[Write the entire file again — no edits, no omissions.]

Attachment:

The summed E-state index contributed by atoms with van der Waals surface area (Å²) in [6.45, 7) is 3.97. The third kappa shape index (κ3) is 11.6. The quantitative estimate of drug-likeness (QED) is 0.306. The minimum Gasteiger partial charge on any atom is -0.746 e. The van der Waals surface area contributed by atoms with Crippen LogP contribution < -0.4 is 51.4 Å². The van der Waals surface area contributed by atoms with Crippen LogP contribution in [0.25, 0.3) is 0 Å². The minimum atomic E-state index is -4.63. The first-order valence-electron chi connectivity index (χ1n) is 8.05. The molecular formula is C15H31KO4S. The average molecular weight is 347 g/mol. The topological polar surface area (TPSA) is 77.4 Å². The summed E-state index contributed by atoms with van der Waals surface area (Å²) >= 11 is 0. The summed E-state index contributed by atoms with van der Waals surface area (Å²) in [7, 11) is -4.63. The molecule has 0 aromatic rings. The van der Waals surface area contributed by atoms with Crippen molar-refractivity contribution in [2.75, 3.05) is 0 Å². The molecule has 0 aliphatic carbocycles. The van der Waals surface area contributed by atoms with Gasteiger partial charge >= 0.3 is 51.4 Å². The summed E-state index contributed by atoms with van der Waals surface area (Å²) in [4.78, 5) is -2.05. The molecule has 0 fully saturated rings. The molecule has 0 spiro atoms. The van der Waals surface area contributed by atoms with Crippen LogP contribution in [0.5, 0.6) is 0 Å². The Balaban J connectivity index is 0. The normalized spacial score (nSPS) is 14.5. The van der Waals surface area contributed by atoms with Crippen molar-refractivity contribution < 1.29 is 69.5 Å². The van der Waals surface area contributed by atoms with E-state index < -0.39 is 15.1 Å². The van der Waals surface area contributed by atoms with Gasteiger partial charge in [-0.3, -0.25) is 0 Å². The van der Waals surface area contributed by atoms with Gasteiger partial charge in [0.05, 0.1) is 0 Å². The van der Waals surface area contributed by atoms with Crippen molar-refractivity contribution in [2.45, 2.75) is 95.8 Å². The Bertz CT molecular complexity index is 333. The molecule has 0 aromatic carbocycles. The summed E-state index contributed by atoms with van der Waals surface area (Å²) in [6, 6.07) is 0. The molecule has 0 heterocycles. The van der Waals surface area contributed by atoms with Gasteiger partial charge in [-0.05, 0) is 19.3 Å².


The summed E-state index contributed by atoms with van der Waals surface area (Å²) in [6.45, 7) is 3.97. The third kappa shape index (κ3) is 11.6. The quantitative estimate of drug-likeness (QED) is 0.306. The minimum Gasteiger partial charge on any atom is -0.746 e. The van der Waals surface area contributed by atoms with Crippen LogP contribution < -0.4 is 51.4 Å². The van der Waals surface area contributed by atoms with Crippen LogP contribution in [0.25, 0.3) is 0 Å². The minimum atomic E-state index is -4.63. The first-order valence-electron chi connectivity index (χ1n) is 8.05. The molecular formula is C15H31KO4S. The average molecular weight is 347 g/mol. The topological polar surface area (TPSA) is 77.4 Å². The summed E-state index contributed by atoms with van der Waals surface area (Å²) >= 11 is 0. The summed E-state index contributed by atoms with van der Waals surface area (Å²) in [7, 11) is -4.63. The molecule has 0 aromatic rings. The van der Waals surface area contributed by atoms with Crippen molar-refractivity contribution in [2.75, 3.05) is 0 Å². The molecule has 0 aliphatic carbocycles. The van der Waals surface area contributed by atoms with Gasteiger partial charge >= 0.3 is 51.4 Å². The summed E-state index contributed by atoms with van der Waals surface area (Å²) in [4.78, 5) is -2.05. The molecule has 0 fully saturated rings. The molecule has 0 spiro atoms. The van der Waals surface area contributed by atoms with Crippen LogP contribution in [0.5, 0.6) is 0 Å². The Balaban J connectivity index is 0. The normalized spacial score (nSPS) is 14.5. The van der Waals surface area contributed by atoms with Crippen molar-refractivity contribution < 1.29 is 69.5 Å². The van der Waals surface area contributed by atoms with E-state index < -0.39 is 15.1 Å². The van der Waals surface area contributed by atoms with Gasteiger partial charge in [-0.3, -0.25) is 0 Å². The van der Waals surface area contributed by atoms with Gasteiger partial charge in [0.05, 0.1) is 0 Å². The van der Waals surface area contributed by atoms with Crippen molar-refractivity contribution in [2.45, 2.75) is 95.8 Å². The Bertz CT molecular complexity index is 333. The molecule has 0 aromatic carbocycles. The summed E-state index contributed by atoms with van der Waals surface area (Å²) in [6, 6.07) is 0. The molecule has 0 heterocycles. The van der Waals surface area contributed by atoms with Gasteiger partial charge in [-0.05, 0) is 19.3 Å².